monolake2.jpg

Photo by Scott Bourne

The first time I saw Photoshop running on more than one monitor at a time, I knew that I had to get the same set up. If your hardware supports it, you too can set up to use two monitors simultaneously while working in Photoshop.

Most Apple computers support this capability right out of the box, and most Windows PCs can be configured this way by adding a second graphics card.

The most common application of dual monitors is to place all your tools and dialog boxes on one monitor, while your image work area is contained on the second monitor.

On a Mac, open the control panel and select Monitors. You will be allowed to set one monitor as “number one” and the other as “number two.” You can also set color depth and resolution here to your liking.

I like to put all my tool palettes on the left and my image on the right. I can open all of the Photoshop tool windows at once this way and still have full access to my image.

This tip reduces the need to constantly re-size your image, shrink it, or move it in order to get better access to tools.

Make sure that you calibrate the monitor that you use to look at the images. Do NOT calibrate the monitor that you use for your tool windows.

Join the conversation! 17 Comments

  1. OK, I’ll bite…. Why do you NOT want to calibrate the other monitor. I understand that you don’t have to, but you seem to imply that there’s some bad behavior if you do.

    Back in the halcyon days of using Aperture, using both screens was really common and both needed to be calibrated as both were displaying images.

    Curious regards,

    – dave

  2. Great to point this out, Scott. For years, I couldn’t afford to make the jump, and wasn’t completely sold on the benefits. I have now used dual monitors for about 3 months now, and I love it. I do it a little differently, though.

    I have both monitors color calibrated with my Spyder; on the left monitor lives Lightroom, and the right monitor holds Photoshop, which allows me to work in and out of the two programs quickly and seemlessly without any real sense of ‘switching’ apps.

    Also, I put iWeb on the left and iPhoto on the right when setting up Web sites, too, which works fantastically.

    Really loving the show, so thanks to you and Alex!

    Best,

    Bob

  3. Just a side note: pressing tab will toggle the display of all the toolbars on and off. I’ve found that for me, this is almost as good as a second monitor, although it comes down to personal preference obviously (and dialog boxes still obscure your view). Just thought I’d mention the other option for people who didnt know about it yet.

  4. Dave the easiest answer is that it’s a complete and utter waste of time. You don’t need to have Photoshop palettes that appear on a calibrated monitor. You need photos that appear on a calibrated monitor. Additionally – most monitor calibrators and ICC software combinations will only allow you to profile one monitor.

  5. I run 4 19″ monitors on 1 system!

  6. Dual (or Tri) monitors is fantastic for software development, too. Can’t think back to when I didn’t have it, and it’s a massive personal performance improvment.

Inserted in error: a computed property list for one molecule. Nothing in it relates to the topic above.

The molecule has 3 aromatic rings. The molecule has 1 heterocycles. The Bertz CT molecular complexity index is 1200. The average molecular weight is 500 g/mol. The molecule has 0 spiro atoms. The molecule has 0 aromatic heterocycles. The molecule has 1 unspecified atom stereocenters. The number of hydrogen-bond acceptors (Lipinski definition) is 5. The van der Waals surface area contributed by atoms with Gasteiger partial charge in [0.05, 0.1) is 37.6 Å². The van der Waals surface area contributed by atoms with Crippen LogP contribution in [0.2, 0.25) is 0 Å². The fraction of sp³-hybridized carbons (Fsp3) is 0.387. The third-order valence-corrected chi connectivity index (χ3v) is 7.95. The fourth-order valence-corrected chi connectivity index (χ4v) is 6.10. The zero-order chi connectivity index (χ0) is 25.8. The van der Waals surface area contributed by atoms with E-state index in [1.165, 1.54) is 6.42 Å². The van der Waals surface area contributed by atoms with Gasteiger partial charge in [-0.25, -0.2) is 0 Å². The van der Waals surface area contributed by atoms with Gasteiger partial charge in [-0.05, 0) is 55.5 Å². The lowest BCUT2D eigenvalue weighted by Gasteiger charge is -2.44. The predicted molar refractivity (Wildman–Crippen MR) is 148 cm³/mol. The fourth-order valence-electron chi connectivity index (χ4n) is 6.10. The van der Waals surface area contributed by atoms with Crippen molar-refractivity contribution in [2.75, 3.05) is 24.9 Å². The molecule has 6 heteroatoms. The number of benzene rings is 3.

I can understand why photo stuff would benefit. Anything where switching between windows is a PITA would benefit.

    these days, for dev anyway, it’s cheap too – 2x 22″ monitors is around £350, which is about the same as a daily rate for a developer in London….

  7. It might be worthwhile to note that most laptops can run a second monitor. I picked up a garage sale CRT monitor for just this purpose and $10 was in my price range.

  8. What about using a huge LCD tv….could you imagine.

  9. Come on guys, can any body say april fools? It seems a little fishy to me. The whole calibration thing. Maybe I’m just paraniod. I only fall for one April fools joke a year.
    In other news Nikon just dropped the price of the D3 from $5,000 to $3,000 you can check it out on Nikon USA’s press release page.

  10. Gonzalo you need medical attention.

  11. I’m sorry… I got lost between Doug’s laptop/2nd monitor and the Steve’s LCD comment and somehow imagined a 42 inch LCD sitting my lap, running photoshop…

  12. 19″ monitor on your desktop…then a WHOPPING 50″ 1080dp samsung tv….

    oh the possibilities!

    and to the person who showed the picture of the 2 asian ladies standing by the tv….Don’t be ridiculous that Tv is just TOO big.. :P

  13. I´m not ridiculous. I was just kidding.

  14. Most Windows machines running recent video cards from ATI can support dual monitors out of the box. I’d also say that 90% of Windows laptops made in the last three to five years also support this feature. This is a great tip…I don’t have photoshop, but the other tools I use are much, much easier this way. And, for grins, I did use my 32 inch Vizio flat screen as a second display. It’s a bit much.

  15. what monitors do you guys use? if EIZO, can you specify the model. im looking at a few options now to upgrage my workstation. i currently only work off my 15″ MBP running aperture

  16. I will never go back to using less than 2 monitors… 1 monitor is just not enough space to do what you need to do.

Comments are closed.

Category

Shooting

Tags